All this is indication that, if Sri Lanka is serious about opening out its mining sector, it is setting about it the wrong way. Worldwide, there is a strong call for increased scrutiny of the industry. Regulators are being given strict, new instructions. Sri Lanka has no dedicated regulator. As in the case of casinos, the country is barging into an area with potential for excessive fraud and corruption without a stitch of protection in place.

Some of the laws the global community is pushing for include requirements that petroleum and mining companies disclose what they pay to foreign governments and officials in terms of taxes and licensing fees. And developing countries may be required to declare the payments they receive in connection with natural resource deals.

The global thirst for graphite has risen in recent months and smart countries are stockpiling in anticipation of even bigger demand in the future. Sri Lankan graphite, with purity levels of 99.9% carbon, is the best in the world. There is potential for this industry to really take off.

But the pendulum can swing both ways. Although the demand for pure, natural graphite could spike in the immediate future, it is possible that methods are soon developed to produce cheaper, synthetic graphite. It is, therefore, vital that Sri Lanka takes advantage of prevailing interest. Looking too far into the future might prove counter-productive.

There is another facet to questionable manoeuvres in Sri Lanka’s mining and mineral sector. A media statement issued by a foreign company that recently forged a ‘deal’ with a local firm has vexed Sri Lanka’s scientific community.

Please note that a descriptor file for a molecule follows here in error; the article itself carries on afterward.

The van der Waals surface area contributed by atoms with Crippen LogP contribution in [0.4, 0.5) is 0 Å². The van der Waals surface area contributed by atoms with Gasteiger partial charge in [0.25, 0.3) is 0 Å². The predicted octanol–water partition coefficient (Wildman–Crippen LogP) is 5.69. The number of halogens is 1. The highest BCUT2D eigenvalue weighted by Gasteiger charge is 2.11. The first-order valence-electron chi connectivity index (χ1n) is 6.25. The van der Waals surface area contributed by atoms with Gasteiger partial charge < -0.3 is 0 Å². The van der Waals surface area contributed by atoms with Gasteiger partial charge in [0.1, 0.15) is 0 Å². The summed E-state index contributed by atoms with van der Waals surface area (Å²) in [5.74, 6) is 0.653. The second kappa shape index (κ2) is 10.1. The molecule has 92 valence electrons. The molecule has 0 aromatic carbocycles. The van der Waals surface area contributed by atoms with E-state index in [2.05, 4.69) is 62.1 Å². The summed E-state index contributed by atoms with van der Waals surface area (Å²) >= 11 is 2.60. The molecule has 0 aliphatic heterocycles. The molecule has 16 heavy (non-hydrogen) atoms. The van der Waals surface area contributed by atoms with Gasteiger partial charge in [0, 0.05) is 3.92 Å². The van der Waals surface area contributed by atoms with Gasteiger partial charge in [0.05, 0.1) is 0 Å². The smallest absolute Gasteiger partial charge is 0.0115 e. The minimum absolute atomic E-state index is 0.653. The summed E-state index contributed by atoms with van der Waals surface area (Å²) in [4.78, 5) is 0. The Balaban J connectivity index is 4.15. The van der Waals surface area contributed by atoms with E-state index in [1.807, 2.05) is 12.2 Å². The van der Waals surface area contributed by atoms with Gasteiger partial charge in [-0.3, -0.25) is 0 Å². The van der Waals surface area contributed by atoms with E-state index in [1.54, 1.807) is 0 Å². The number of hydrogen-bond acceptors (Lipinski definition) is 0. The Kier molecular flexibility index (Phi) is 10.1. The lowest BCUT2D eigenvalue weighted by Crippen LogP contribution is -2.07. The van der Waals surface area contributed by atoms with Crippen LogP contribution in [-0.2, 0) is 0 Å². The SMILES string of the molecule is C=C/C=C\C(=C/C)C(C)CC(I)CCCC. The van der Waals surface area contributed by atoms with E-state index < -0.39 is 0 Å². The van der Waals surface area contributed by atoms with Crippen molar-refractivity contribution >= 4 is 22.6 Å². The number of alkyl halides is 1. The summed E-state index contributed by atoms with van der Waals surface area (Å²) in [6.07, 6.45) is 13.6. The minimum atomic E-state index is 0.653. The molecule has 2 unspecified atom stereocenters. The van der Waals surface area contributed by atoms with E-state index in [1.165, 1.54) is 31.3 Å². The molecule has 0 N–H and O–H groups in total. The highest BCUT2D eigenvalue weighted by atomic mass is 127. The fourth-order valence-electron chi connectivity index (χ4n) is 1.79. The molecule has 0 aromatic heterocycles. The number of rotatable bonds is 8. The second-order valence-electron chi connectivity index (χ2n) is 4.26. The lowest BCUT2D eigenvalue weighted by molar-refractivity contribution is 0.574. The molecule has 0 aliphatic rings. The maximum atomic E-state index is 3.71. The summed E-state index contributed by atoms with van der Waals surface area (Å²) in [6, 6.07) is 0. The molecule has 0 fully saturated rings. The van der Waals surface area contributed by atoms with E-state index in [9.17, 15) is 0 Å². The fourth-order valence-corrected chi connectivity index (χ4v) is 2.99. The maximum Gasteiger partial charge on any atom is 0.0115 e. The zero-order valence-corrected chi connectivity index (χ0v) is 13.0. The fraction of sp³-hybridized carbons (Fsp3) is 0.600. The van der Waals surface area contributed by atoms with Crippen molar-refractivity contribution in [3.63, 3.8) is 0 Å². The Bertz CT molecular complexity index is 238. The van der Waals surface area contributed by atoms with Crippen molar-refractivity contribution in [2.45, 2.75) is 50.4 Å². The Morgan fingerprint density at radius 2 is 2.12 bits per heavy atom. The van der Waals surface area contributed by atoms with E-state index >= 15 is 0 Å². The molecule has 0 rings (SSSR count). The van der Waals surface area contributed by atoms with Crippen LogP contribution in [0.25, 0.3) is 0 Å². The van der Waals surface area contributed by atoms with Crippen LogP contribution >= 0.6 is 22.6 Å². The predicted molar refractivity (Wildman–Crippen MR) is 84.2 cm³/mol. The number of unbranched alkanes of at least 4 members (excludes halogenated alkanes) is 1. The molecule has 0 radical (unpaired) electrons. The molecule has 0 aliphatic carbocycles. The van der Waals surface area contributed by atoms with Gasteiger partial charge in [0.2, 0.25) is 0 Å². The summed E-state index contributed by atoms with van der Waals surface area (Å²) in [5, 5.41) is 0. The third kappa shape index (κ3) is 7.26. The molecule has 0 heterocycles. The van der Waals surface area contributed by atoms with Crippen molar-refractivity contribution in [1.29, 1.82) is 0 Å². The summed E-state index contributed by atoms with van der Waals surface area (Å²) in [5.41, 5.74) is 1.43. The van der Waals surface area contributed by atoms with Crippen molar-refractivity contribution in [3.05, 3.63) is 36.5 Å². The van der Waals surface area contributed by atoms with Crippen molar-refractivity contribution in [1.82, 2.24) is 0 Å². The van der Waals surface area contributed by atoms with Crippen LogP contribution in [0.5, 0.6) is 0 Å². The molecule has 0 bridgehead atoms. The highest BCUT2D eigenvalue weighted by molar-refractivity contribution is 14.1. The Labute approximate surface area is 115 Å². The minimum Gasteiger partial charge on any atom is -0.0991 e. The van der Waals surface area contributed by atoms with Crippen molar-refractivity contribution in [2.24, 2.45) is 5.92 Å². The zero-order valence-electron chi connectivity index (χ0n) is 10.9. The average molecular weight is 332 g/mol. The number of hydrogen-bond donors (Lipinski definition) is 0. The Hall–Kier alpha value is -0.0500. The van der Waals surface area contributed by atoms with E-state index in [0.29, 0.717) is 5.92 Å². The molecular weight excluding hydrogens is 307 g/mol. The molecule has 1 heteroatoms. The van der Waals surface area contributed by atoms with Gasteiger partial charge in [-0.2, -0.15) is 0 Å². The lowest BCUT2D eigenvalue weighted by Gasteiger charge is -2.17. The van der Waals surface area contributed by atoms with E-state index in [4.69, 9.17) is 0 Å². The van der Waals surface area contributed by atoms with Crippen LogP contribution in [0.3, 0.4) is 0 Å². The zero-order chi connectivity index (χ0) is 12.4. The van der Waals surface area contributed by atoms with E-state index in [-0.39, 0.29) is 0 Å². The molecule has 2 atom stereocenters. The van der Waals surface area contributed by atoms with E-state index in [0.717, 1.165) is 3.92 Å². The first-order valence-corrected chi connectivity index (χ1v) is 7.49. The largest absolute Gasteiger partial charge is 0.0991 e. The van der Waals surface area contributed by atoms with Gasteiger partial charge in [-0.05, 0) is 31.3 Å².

It said their mining claims were located in close proximity to the Port of Colombo and that paved roads would provide easy access to and from the sites and the port.

Here, then, was yet another company angling to ship out Sri Lankan graphite in raw form without investing in local industries that would add value to the mineral before export. The Government has a vague policy of value addition that is fluidly applied. The scientific community wants it engraved in stone so that the country can move to higher levels.

Not only would value addition enable a transfer of knowledge and technology into Sri Lanka, it would create employment and fetch the country significantly more foreign exchange. Raw graphite currently earns around Rs. 200 a kilogram. Hi-tech products such as carbon nano tubes could sell for as much as Rs. 150,000 per gram. The Government must ask investors to put money into industries that enable this to happen.

Some Sri Lankan private sector companies have taken the initiative to invest in nanotechnology. More support is needed from the Government. There are costs involved. Certain value addition processes in the mineral industry require vast amounts of energy. It is not a low-cost industry. But it is possible and necessary for the country to move forward.

It is true that electricity, patents, technology and the setting up of factories are expensive. But so are Lamborghinis. It is all a question of where your priorities as a nation lie.